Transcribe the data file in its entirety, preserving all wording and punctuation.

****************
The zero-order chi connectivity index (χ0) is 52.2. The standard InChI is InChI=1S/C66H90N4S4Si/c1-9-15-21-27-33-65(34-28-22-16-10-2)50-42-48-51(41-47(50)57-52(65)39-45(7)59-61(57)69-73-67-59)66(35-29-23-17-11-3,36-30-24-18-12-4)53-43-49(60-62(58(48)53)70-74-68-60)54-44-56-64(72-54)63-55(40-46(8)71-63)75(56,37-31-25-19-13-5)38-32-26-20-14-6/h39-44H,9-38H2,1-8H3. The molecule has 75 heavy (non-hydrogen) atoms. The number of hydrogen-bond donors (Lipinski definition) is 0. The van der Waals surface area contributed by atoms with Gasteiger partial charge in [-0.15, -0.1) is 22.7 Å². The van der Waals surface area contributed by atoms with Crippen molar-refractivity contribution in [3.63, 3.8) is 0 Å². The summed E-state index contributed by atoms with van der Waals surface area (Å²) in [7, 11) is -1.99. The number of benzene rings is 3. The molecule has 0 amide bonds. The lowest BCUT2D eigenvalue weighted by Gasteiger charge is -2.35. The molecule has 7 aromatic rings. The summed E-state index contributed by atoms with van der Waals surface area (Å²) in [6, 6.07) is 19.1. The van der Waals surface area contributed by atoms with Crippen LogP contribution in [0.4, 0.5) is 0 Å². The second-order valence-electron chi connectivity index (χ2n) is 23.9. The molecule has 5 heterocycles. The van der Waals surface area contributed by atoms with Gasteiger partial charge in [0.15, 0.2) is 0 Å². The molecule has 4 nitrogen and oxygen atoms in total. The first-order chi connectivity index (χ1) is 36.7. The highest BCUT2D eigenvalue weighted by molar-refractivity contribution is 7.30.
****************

The zero-order chi connectivity index (χ0) is 52.2. The standard InChI is InChI=1S/C66H90N4S4Si/c1-9-15-21-27-33-65(34-28-22-16-10-2)50-42-48-51(41-47(50)57-52(65)39-45(7)59-61(57)69-73-67-59)66(35-29-23-17-11-3,36-30-24-18-12-4)53-43-49(60-62(58(48)53)70-74-68-60)54-44-56-64(72-54)63-55(40-46(8)71-63)75(56,37-31-25-19-13-5)38-32-26-20-14-6/h39-44H,9-38H2,1-8H3. The molecule has 75 heavy (non-hydrogen) atoms. The number of hydrogen-bond donors (Lipinski definition) is 0. The van der Waals surface area contributed by atoms with Gasteiger partial charge in [-0.15, -0.1) is 22.7 Å². The van der Waals surface area contributed by atoms with Crippen molar-refractivity contribution in [3.63, 3.8) is 0 Å². The summed E-state index contributed by atoms with van der Waals surface area (Å²) in [7, 11) is -1.99. The number of benzene rings is 3. The molecule has 0 amide bonds. The lowest BCUT2D eigenvalue weighted by Gasteiger charge is -2.35. The molecule has 7 aromatic rings. The summed E-state index contributed by atoms with van der Waals surface area (Å²) in [6, 6.07) is 19.1. The van der Waals surface area contributed by atoms with Crippen LogP contribution in [0.4, 0.5) is 0 Å². The second-order valence-electron chi connectivity index (χ2n) is 23.9. The molecule has 5 heterocycles. The van der Waals surface area contributed by atoms with Gasteiger partial charge in [0.15, 0.2) is 0 Å². The molecule has 4 nitrogen and oxygen atoms in total. The first-order chi connectivity index (χ1) is 36.7. The highest BCUT2D eigenvalue weighted by molar-refractivity contribution is 7.30.